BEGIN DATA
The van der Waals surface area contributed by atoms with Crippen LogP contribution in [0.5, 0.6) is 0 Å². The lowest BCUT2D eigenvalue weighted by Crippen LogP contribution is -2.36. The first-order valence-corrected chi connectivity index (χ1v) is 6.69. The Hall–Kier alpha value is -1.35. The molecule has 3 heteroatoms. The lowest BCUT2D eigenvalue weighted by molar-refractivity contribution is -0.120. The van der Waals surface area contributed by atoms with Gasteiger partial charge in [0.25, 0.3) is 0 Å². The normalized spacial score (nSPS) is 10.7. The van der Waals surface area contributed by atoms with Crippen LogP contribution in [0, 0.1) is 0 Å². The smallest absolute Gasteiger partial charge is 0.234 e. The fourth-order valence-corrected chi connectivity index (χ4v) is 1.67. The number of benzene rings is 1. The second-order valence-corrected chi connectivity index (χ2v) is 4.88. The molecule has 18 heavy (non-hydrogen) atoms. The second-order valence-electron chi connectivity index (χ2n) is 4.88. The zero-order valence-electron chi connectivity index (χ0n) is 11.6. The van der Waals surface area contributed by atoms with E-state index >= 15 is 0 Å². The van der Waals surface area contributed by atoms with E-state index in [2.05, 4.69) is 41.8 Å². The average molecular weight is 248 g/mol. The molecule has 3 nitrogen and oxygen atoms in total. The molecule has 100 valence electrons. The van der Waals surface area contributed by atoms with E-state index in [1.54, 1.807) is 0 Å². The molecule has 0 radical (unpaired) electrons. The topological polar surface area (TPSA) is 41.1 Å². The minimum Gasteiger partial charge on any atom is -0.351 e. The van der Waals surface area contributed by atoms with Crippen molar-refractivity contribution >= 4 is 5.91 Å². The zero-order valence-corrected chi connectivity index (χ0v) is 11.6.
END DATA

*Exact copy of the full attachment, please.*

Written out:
The van der Waals surface area contributed by atoms with Crippen LogP contribution in [0.5, 0.6) is 0 Å². The lowest BCUT2D eigenvalue weighted by Crippen LogP contribution is -2.36. The first-order valence-corrected chi connectivity index (χ1v) is 6.69. The Hall–Kier alpha value is -1.35. The molecule has 3 heteroatoms. The lowest BCUT2D eigenvalue weighted by molar-refractivity contribution is -0.120. The van der Waals surface area contributed by atoms with Gasteiger partial charge in [0.25, 0.3) is 0 Å². The normalized spacial score (nSPS) is 10.7. The van der Waals surface area contributed by atoms with Crippen LogP contribution in [0, 0.1) is 0 Å². The smallest absolute Gasteiger partial charge is 0.234 e. The fourth-order valence-corrected chi connectivity index (χ4v) is 1.67. The number of benzene rings is 1. The second-order valence-corrected chi connectivity index (χ2v) is 4.88. The molecule has 18 heavy (non-hydrogen) atoms. The second-order valence-electron chi connectivity index (χ2n) is 4.88. The zero-order valence-electron chi connectivity index (χ0n) is 11.6. The van der Waals surface area contributed by atoms with E-state index >= 15 is 0 Å². The van der Waals surface area contributed by atoms with E-state index in [2.05, 4.69) is 41.8 Å². The average molecular weight is 248 g/mol. The molecule has 3 nitrogen and oxygen atoms in total. The molecule has 100 valence electrons. The van der Waals surface area contributed by atoms with E-state index in [1.54, 1.807) is 0 Å². The molecule has 0 radical (unpaired) electrons. The topological polar surface area (TPSA) is 41.1 Å². The minimum Gasteiger partial charge on any atom is -0.351 e. The van der Waals surface area contributed by atoms with Crippen molar-refractivity contribution >= 4 is 5.91 Å². The zero-order valence-corrected chi connectivity index (χ0v) is 11.6.